Is this 15 yr old Kemore Powermiser 12 shot ?

The Tank Is this 15 yr old Kemore Powermiser 12 shot ?

Viewing 11 posts - 1 through 11 (of 11 total)
  • Author
    Posts
  • #21790
    edge
    Participant

    Should I keep this heater or buy a new one? For maintenance it has a sediment drains of 10 gal twice per year.I just pulled the primary anode and it has 10 inch of wire showing of 44 inch total and 50 % covered in rust. I did not pull hot port anode, since it its hard soldered.

    The rust in the water didn’t show until I removed the anode and the cleared after some use. The water never had rust before now, but I would guess there is some tank damage. The burner area shows some rust along the lower seam. This may partly due to water in the basement floor area in the past.

    No other corrosion or problems elsewhere and the heater works fine otherwise.

    I am willing to put in the time an money for maintenance if the tank is sound. If the heater can be saved, can I get by just replacing the primary anode, t&p valve and ball drain valve?

    Please see pics below
    https://www.flickr.com/photos/13850164@N02/sets/72157635203670038/

    #21791
    Larry Weingarten
    Participant

    Hello: It would be more of a sure thing if there were more anode left. From the photos, I didn’t see anything particularly scary except that there is little or no sacrificial metal left on the anode. I’ll suggest you replace the anode and do nothing else, (except replace the relief valve) and see how it looks in a year. If it holds up, you likely got to it in time. In worst case the heater leaks and you save the anode for the next tank. 😎

    Yours, Larry

    #21794
    Randy Schuyler
    Keymaster

    I agree,and I’d also add that anybody with a pre-FVIR tank who has a chance to save it, should, because the new ones are more complex, more trouble, and require regular maintenance of a kind that nobody in America is yet used to.

    Randy Schuyler

    #21797
    edge
    Participant

    Well, looks like starting the third load of laundry (about 40 gal per load)the tank could not recover and no hot water. Usually only two loads are done. Stopped the laundry and the tank recovered slowly , but at a lower temp 100 vs 120 f. Second cycle was 110.

    The tank started leaking from the flue down the burner area when it could not recover with no hot water. The tank is now not leaking now after recovering and two heat cycles. I checked the anode, inlet, outlet and drain valve. Does this sound like condensation from the cold fill water? The water was rusty, dirty and had smell.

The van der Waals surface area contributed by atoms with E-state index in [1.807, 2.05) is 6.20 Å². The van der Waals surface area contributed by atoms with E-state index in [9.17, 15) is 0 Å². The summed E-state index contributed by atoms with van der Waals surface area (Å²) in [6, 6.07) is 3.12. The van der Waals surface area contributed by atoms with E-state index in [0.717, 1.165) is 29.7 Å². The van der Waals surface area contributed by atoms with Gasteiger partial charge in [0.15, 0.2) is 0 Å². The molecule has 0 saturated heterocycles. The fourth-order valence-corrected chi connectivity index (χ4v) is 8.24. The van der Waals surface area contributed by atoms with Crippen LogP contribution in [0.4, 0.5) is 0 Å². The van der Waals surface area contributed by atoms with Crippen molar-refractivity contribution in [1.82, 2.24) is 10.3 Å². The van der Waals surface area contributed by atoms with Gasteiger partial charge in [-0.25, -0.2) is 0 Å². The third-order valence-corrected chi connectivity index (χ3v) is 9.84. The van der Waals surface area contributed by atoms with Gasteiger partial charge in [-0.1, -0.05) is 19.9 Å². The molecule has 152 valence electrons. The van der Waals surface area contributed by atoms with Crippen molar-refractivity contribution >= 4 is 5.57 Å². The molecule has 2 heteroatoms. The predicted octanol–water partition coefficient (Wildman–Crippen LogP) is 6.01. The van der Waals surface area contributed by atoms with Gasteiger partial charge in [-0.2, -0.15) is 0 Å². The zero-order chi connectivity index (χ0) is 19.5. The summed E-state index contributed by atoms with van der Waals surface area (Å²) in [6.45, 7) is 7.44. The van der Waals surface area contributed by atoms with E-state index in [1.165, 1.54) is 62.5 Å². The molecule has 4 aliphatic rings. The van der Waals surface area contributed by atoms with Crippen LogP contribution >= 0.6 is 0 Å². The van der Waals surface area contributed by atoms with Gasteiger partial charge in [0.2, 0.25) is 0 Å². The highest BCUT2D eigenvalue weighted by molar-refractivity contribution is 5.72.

#21803
    Randy Schuyler
    Keymaster

    It could be that. I’d like to hear what Larry has to say. As to the laundry, you may be expecting too much. But there is also a chance the the dip tube is falling apart. The heater is old enough for that to be a possibility. That can be a simple fix if you have flex lines on the tank; messier if you have to disconnect soldered fittings.

    Randy Schuyler

    #21804
    edge
    Participant

    I’ve come to find out there was more than three loads. For the third load the washer was emptied two and half times and then ran out of hot water on that last half fill. Seems OK now and showering is ok, but haven’t tested beyond that. Also, we have very cold supply water this time of year with the external municipal storage tanks.

    There are hard soldered connections on the tank. Would I be able to see the dip tube with the primary anode removed and water drained?

    #21806
    w5mtf
    Participant

    I just rebuilt my 15 years old Bradford White. See my post

    http://www.thetankatwaterheaterrescue.com/forums/forum3/4394.html

    Take the anode out, drain the water and get a good flashlight to shine into the tank and to take a looksee through the anode hole. You should see the dip tube , if not then it has gone away.

    There are no threaded couplings on your heater to disconnect the water supplies?

    I did the job with the help of my son and it took us most of the day. It is something that the mechanically inclined homeowner can do. Just be careful around the gas. If you have any questions about how to shut off your gas, call the professionals.

    #21814
    edge
    Participant

    The supply connections are the same as shown here on this bw heater in this thread. Unless I am missing something, this type of connection has to be cut apart and soldered to reassemble the same way. http://www.thetankatwaterheaterrescue.com/forums/forum3/4372.html

    That is a nice long combo anode you have on the hot port. I like to change mine if I could get to it easily. Is that the only anode your heater has, or do you have a primary in the top part of the tank?

    #21815
    edge
    Participant

    Deleted duplicate post

    #21816
    edge
    Participant

    Deleted duplicate post

    #21817
    w5mtf
    Participant

    I assume you are talking to me.

    It is the only anode on my heater. The old one is 15 years old. I got the anode form this web site. It is magnesium.

    I have cleaned out and replaced elements in water heaters before but this is the first time I have taken one all the way down and cleaned out and replaced the elements, anode and dip tube. The only thing that is original on the tank are the thermostats and one element.

    I was very surprised it was so easy. It was just time consuming. Of course, mine is electric. But I can’t see how replacing the anode and dip tube in a gas heater would be that much different. If you don’t know how to sweat a copper joint then a plumber is in order.

    Good luck.

Viewing 11 posts - 1 through 11 (of 11 total)
  • You must be logged in to reply to this topic.
Water Heater Rescue

You cannot copy content of this page